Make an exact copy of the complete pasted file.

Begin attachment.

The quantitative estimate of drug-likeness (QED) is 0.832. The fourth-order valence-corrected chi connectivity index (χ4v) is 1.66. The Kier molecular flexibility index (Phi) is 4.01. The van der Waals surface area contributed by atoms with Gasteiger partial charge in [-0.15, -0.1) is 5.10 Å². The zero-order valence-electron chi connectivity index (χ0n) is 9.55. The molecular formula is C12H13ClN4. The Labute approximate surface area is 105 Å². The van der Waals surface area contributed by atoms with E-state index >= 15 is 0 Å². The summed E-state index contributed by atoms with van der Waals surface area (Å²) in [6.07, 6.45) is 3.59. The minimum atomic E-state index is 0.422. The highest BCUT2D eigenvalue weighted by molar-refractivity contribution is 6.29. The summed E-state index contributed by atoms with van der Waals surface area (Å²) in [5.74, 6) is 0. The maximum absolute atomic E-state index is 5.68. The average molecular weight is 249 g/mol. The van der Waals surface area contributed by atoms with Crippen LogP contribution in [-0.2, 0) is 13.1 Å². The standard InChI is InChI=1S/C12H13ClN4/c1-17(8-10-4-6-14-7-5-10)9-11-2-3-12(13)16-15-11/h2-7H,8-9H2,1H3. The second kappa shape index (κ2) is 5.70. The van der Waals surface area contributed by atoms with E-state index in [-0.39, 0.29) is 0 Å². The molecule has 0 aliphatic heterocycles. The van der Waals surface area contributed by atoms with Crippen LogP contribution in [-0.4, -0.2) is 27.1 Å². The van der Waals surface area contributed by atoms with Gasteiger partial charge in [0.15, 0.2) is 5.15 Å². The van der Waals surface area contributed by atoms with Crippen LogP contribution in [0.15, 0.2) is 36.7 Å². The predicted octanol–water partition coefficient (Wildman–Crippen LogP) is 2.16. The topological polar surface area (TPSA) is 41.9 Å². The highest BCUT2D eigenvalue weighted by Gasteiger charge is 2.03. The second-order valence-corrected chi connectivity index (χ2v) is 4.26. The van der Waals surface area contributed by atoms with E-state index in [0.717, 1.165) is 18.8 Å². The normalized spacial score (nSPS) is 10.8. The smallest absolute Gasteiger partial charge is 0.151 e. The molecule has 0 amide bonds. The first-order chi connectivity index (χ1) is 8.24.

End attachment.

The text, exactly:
The quantitative estimate of drug-likeness (QED) is 0.832. The fourth-order valence-corrected chi connectivity index (χ4v) is 1.66. The Kier molecular flexibility index (Phi) is 4.01. The van der Waals surface area contributed by atoms with Gasteiger partial charge in [-0.15, -0.1) is 5.10 Å². The zero-order valence-electron chi connectivity index (χ0n) is 9.55. The molecular formula is C12H13ClN4. The Labute approximate surface area is 105 Å². The van der Waals surface area contributed by atoms with E-state index >= 15 is 0 Å². The summed E-state index contributed by atoms with van der Waals surface area (Å²) in [6.07, 6.45) is 3.59. The minimum atomic E-state index is 0.422. The highest BCUT2D eigenvalue weighted by molar-refractivity contribution is 6.29. The summed E-state index contributed by atoms with van der Waals surface area (Å²) in [5.74, 6) is 0. The maximum absolute atomic E-state index is 5.68. The average molecular weight is 249 g/mol. The van der Waals surface area contributed by atoms with Crippen LogP contribution in [-0.2, 0) is 13.1 Å². The standard InChI is InChI=1S/C12H13ClN4/c1-17(8-10-4-6-14-7-5-10)9-11-2-3-12(13)16-15-11/h2-7H,8-9H2,1H3. The second kappa shape index (κ2) is 5.70. The van der Waals surface area contributed by atoms with E-state index in [-0.39, 0.29) is 0 Å². The molecule has 0 aliphatic heterocycles. The van der Waals surface area contributed by atoms with Crippen LogP contribution in [-0.4, -0.2) is 27.1 Å². The van der Waals surface area contributed by atoms with Gasteiger partial charge in [0.15, 0.2) is 5.15 Å². The van der Waals surface area contributed by atoms with Crippen LogP contribution in [0.15, 0.2) is 36.7 Å². The predicted octanol–water partition coefficient (Wildman–Crippen LogP) is 2.16. The topological polar surface area (TPSA) is 41.9 Å². The highest BCUT2D eigenvalue weighted by Gasteiger charge is 2.03. The second-order valence-corrected chi connectivity index (χ2v) is 4.26. The van der Waals surface area contributed by atoms with E-state index in [0.717, 1.165) is 18.8 Å². The normalized spacial score (nSPS) is 10.8. The smallest absolute Gasteiger partial charge is 0.151 e. The molecule has 0 amide bonds. The first-order chi connectivity index (χ1) is 8.24.